Severin T. Schneebeli (He/Him/His), Program Director

Severin Schneebeli is an Associate Professor in Supramolecular Chemistry. His primary research interests are focused on inventing advanced artificial antibodies and artificial enzymes. His expertise ranges from the synthesis of complex supramolecular systmes, to multiscale computer modeling. He is the recipient of an NSF CAREER award, an ARO Young Investigator Award, and a Thieme Chemistry Journals Award and has also received funding from NASA, NVIDIA, and the USDA.

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Jianing Li (She/Her/Hers), Executive Committee Member

Jianing Li is an Associate Professor in Theoretical/Computational Chemistry. She is creating new multiscale models and methods as well as machine learning approaches to design polymeric and biological materials. These materials can provide innovative applications to drug delivery, tissue engineering, sensing, and catalysis. Jianing's discoveries have been published in top chemistry journals like Nature Chemistry, Nature Communications, Chem, Journal of the American Chemical Society, and Angewandte Chemie, while her accomplishments have been recognized by the NSF CAREER award and the ACS OpenEye Junior Faculty Award in Computational Chemistry.

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Frederic Sansoz (He/Him/His), Executive Committee Member

Frederic Sansoz is a Professor of Mechanical Engineering and Materials Science. His primary research interest  is focused on understanding the small-scale mechanics and physics of interface-dominated nanomaterials such as nanocrystalline alloys and neuromorphic silver nanowire networks. His expertise uses materials theory, atomistic computer simulations, and in-situ mechanical experiments with electron microscopy. His research has been published in Nature Materials, Nature Communications, Nano Letters and Acta Materialia. He is the recipient of an NSF CAREER Award and has been elected as Fellow of the American Society of Mechanical Engineers.

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Matthew White (He/Him/His), Executive Committee Member

Matthew White is an Associate Professor in Physics. His research interests include investigating nonlinear processes in optoelectronic devices and exploring materials physics for low-cost and high-performance photovoltaics.

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Appala Raju Badireddy (He/Him/His)

Appala Raju Badireddy is an Assistant Professor of Environmental Engineering and Nanotechnology. His primary research interests are focused on developing novel nanoparticles and nanocomposites for water treatment, remediation, and environmental sensing. His expertise ranges from the synthesis of functional materials, including reactive nanocomposite membranes, stimuli responsive membranes, and engineered nanoparticles for environmental applications to understanding fundamental mechanisms and modeling of particle formation and reactivity. He is a Sustainability Faculty Fellow, the recipient of NASA EPSCoR Award, Vermont Phosphorus Innovation Challenge Award, Gund Institute for Environment Catalyst Award, and Environmental Science and Technology Top Technology Paper Award.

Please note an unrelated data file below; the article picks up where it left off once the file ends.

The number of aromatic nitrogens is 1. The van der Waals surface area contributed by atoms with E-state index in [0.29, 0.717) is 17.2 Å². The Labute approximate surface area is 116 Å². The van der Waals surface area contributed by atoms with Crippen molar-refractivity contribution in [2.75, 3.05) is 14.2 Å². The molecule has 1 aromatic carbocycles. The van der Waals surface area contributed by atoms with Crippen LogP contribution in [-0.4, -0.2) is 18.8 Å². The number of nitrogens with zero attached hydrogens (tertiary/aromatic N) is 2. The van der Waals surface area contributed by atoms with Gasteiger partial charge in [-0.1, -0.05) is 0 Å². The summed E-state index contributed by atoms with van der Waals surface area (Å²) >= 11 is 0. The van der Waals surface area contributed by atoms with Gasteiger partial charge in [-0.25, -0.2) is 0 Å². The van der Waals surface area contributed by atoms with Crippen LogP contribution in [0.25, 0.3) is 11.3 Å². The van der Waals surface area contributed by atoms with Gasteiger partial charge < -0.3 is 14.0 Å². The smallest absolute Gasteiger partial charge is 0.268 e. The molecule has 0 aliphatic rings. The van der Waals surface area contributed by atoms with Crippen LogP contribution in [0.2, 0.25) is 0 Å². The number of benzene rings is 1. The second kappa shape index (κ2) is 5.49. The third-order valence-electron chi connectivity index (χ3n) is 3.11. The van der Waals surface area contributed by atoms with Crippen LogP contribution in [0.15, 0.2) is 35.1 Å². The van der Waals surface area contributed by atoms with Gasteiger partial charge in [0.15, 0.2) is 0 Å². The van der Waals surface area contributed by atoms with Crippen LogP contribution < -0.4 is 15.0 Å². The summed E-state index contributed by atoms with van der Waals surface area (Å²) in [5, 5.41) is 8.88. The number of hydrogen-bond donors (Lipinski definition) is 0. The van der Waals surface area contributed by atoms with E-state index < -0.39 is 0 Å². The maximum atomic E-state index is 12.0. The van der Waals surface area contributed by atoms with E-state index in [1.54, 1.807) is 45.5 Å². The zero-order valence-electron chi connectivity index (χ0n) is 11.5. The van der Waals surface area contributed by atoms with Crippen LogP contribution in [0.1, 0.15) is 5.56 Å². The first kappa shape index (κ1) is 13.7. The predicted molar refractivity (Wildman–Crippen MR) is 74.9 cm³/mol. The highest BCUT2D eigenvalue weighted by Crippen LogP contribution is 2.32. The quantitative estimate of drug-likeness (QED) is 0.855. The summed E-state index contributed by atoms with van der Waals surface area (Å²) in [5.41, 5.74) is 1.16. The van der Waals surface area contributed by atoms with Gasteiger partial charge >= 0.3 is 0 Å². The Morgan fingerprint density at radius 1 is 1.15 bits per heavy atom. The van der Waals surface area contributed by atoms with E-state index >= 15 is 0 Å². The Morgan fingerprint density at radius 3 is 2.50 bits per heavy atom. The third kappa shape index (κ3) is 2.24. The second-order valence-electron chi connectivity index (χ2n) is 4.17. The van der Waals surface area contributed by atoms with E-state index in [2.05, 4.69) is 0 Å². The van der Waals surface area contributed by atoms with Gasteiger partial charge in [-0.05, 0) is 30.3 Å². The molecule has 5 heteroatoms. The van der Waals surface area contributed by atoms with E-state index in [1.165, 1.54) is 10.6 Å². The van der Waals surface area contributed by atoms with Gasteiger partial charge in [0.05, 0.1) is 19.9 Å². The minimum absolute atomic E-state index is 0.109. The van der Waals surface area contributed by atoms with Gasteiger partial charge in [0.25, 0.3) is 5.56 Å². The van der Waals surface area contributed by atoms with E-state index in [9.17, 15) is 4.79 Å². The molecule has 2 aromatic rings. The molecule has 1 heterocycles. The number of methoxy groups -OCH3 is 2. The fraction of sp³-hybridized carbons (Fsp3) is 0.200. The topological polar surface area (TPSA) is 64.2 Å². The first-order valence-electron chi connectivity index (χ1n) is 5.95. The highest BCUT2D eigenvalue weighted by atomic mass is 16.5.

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Dennis P. Clougherty (He/Him/His)

Dennis Clougherty is a Professor in the Department of Physics. His work in quantum materials attempts to explicitly formulate the connection between the fundamental principles of quantum mechanics and the emergent properties of materials.  Recently discovered materials such as graphene and other two-dimensional solids challenge our understanding of how their novel properties emerge from microscopic descriptions.  The theoretical analysis of simplified Hamiltonian models gives us insight into the behavior of these materials.

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Amber Doiron (She/Her/Hers)

Amber Doiron is an Assistant Professor in the Department of Electrical and Biomedical Engineering. She specializes in biomedical nanomaterials and biomaterials used in molecular imaging, drug delivery, tissue engineering, and theranostics. The focus of her work includes the prevention and treatment of biofilms and bacterial infections, detection of inflammation, and understanding the human health implications of nanomaterials. Her research has been funded by the NIH, NSF, and NASA, and she received the Distinguished Educator Award from Binghamton University.

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Yves Dubief (He/Him/His)

Yves Dubief is an associate professor of mechanical engineering. His expertise is in theoretical and computational fluid dynamics of complex fluids using high fidelity, massively parallel simulations. He has discovered and leading international collaborations in elasto-inertial turbulence, a state of turbulence driven by polymer molecules in solution. His research has received support from NSF, NASA, DoE and NASA.

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Douglas Fletcher (He/Him/His)

Douglas Fletcher is a Professor of Mechanical Engineering at the University of Vermont. In 2009, Dr. Fletcher and his graduate students completed the construction of the UVM 30 kW Inductively Coupled Plasma Torch Facility that integrated optical diagnostics with the plasma test chamber.  This facility has been used to screen a wide variety of candidate thermal protection materials, from solid ceramics to woven fibers. More importantly, the facility has provided quantitative measurements of surface-catalyzed reaction rates, carbon nitridation, and nitrogen recombination on high-temperature graphite.  Dr. Fletcher is an Associate Fellow of the AIAA.